# Path independence: conservative field vs non-conservative field

Why is it so that if we have a smooth, conservative vector field, we can choose any two points within its domain and join them with any type of smooth primitive curve, we will get the same result no matter what form of the curve do we choose. For example, we can choose a straight line, parabola, circle, etc... all of them will yield the same result. Now, if the field is not conservative the result might be different for each curve that we chose. Can someone explain why this happens? In other words if the field is conservative it is path independent, why it is so?

• What's your definition of conservative? – Muphrid Feb 8 '15 at 5:05
• It has a potential function: $F = \nabla \varphi$ – user_777 Feb 8 '15 at 5:16

## 2 Answers

Apply Stokes' theorem. Over a surface $M$ which has a bounding curve $\partial M$, a vector field $F$ that is a gradient $\nabla \varphi$ obeys

$$\int_{\partial M} F \cdot d\ell = \int_M (\nabla \times F) \cdot dA = \int_M (\nabla \times \nabla \varphi) \cdot dA$$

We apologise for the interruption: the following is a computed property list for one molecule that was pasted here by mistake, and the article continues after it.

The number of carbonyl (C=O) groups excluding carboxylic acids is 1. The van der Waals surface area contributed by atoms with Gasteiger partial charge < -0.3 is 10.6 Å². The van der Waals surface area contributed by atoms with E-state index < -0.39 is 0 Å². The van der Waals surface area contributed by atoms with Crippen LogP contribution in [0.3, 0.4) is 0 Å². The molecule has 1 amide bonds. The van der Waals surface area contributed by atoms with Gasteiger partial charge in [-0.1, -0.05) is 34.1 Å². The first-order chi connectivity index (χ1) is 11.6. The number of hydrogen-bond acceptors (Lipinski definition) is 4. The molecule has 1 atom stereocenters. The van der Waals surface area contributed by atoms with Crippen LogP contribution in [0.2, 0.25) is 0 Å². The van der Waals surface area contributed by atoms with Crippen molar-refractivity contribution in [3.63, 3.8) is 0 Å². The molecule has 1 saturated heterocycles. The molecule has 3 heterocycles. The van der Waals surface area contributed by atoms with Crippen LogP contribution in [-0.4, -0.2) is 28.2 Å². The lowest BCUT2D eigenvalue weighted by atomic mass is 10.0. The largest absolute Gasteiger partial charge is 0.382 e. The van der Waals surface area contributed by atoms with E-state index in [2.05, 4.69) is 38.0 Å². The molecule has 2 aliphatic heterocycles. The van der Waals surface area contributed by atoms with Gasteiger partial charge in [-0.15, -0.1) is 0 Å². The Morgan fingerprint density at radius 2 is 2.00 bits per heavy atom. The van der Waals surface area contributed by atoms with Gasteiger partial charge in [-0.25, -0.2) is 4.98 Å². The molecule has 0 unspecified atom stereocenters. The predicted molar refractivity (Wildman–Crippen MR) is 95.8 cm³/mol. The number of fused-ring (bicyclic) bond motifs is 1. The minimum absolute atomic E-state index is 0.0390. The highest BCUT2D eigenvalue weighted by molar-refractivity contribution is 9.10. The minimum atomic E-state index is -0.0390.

But for any gradient, $\nabla \times \nabla \varphi = 0$. Hence this integral is zero.

If $F$ is a gradient everywhere, then we can consider any closed curve $\partial M$--or given two points, any combination of paths between those points--and still get zero, allowing us to conclude that the line integral is path independent.

One definition of conservative vector field is that the integral over any closed contour (in the relevant domain) vanishes (meaning, equals zero).

A path integral's value switches sign if you switch the orientation of the path. Now, if you take two paths from one point to another and switch one of their orientations, you get a loop. Of course you can also argue the other way, that if path integrals only depend on endpoints, then the vector field integrated over any loop vanishes and so it is conservative.

Another definition is that $F=\nabla U$ for some scalar function $U$. The gradient theorem states that if a vector field is a gradient, then path integrals depend only on endpoints. Conversely, if path integrals depend only on endpoints then we can fix $a$ in the domain and define $U$ using path integrals as $U(x)=\int_a^x F(r)\cdot dr$ and verify that $\nabla U=F$ (this is done at Wikipedia).